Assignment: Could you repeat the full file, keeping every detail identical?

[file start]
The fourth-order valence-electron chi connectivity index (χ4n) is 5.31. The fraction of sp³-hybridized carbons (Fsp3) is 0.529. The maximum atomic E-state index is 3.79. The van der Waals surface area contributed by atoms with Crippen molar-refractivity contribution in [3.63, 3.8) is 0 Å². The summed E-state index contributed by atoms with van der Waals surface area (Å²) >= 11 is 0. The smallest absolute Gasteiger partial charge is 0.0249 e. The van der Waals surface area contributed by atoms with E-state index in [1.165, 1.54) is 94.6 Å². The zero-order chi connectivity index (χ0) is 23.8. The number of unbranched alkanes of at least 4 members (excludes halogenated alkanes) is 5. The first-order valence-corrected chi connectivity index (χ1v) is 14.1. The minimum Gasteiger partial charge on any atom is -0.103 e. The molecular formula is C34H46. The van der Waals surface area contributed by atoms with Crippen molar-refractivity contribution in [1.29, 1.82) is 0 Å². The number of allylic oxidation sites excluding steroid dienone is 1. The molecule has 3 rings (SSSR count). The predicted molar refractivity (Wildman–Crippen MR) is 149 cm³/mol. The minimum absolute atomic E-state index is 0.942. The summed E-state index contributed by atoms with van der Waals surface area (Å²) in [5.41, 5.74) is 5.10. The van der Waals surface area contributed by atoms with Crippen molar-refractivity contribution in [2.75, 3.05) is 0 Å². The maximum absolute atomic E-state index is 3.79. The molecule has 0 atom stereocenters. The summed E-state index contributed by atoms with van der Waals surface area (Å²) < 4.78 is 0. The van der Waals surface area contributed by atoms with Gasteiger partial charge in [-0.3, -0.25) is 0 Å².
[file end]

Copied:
The fourth-order valence-electron chi connectivity index (χ4n) is 5.31. The fraction of sp³-hybridized carbons (Fsp3) is 0.529. The maximum atomic E-state index is 3.79. The van der Waals surface area contributed by atoms with Crippen molar-refractivity contribution in [3.63, 3.8) is 0 Å². The summed E-state index contributed by atoms with van der Waals surface area (Å²) >= 11 is 0. The smallest absolute Gasteiger partial charge is 0.0249 e. The van der Waals surface area contributed by atoms with E-state index in [1.165, 1.54) is 94.6 Å². The zero-order chi connectivity index (χ0) is 23.8. The number of unbranched alkanes of at least 4 members (excludes halogenated alkanes) is 5. The first-order valence-corrected chi connectivity index (χ1v) is 14.1. The minimum Gasteiger partial charge on any atom is -0.103 e. The molecular formula is C34H46. The van der Waals surface area contributed by atoms with Crippen molar-refractivity contribution in [1.29, 1.82) is 0 Å². The number of allylic oxidation sites excluding steroid dienone is 1. The molecule has 3 rings (SSSR count). The predicted molar refractivity (Wildman–Crippen MR) is 149 cm³/mol. The minimum absolute atomic E-state index is 0.942. The summed E-state index contributed by atoms with van der Waals surface area (Å²) in [5.41, 5.74) is 5.10. The van der Waals surface area contributed by atoms with Crippen molar-refractivity contribution in [2.75, 3.05) is 0 Å². The maximum absolute atomic E-state index is 3.79. The molecule has 0 atom stereocenters. The summed E-state index contributed by atoms with van der Waals surface area (Å²) < 4.78 is 0. The van der Waals surface area contributed by atoms with Gasteiger partial charge in [-0.3, -0.25) is 0 Å².